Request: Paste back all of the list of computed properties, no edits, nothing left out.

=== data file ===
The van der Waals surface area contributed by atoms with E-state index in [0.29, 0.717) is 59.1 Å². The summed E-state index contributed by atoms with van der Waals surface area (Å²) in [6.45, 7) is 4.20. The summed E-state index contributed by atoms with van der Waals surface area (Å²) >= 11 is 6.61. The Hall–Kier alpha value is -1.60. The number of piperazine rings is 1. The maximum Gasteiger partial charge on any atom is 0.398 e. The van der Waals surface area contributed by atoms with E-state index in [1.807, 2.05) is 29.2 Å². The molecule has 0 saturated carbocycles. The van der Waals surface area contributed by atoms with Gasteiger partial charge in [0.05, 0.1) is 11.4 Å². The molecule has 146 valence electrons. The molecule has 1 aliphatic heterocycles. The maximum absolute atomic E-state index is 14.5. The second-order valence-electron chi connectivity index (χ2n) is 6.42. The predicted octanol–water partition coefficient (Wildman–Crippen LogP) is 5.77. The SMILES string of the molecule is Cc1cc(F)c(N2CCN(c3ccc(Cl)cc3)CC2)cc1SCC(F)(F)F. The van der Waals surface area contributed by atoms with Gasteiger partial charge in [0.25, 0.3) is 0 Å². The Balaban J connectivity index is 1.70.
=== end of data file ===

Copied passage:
The van der Waals surface area contributed by atoms with E-state index in [0.29, 0.717) is 59.1 Å². The summed E-state index contributed by atoms with van der Waals surface area (Å²) in [6.45, 7) is 4.20. The summed E-state index contributed by atoms with van der Waals surface area (Å²) >= 11 is 6.61. The Hall–Kier alpha value is -1.60. The number of piperazine rings is 1. The maximum Gasteiger partial charge on any atom is 0.398 e. The van der Waals surface area contributed by atoms with E-state index in [1.807, 2.05) is 29.2 Å². The molecule has 0 saturated carbocycles. The van der Waals surface area contributed by atoms with Gasteiger partial charge in [0.05, 0.1) is 11.4 Å². The molecule has 146 valence electrons. The molecule has 1 aliphatic heterocycles. The maximum absolute atomic E-state index is 14.5. The second-order valence-electron chi connectivity index (χ2n) is 6.42. The predicted octanol–water partition coefficient (Wildman–Crippen LogP) is 5.77. The SMILES string of the molecule is Cc1cc(F)c(N2CCN(c3ccc(Cl)cc3)CC2)cc1SCC(F)(F)F. The van der Waals surface area contributed by atoms with Gasteiger partial charge in [0.25, 0.3) is 0 Å². The Balaban J connectivity index is 1.70.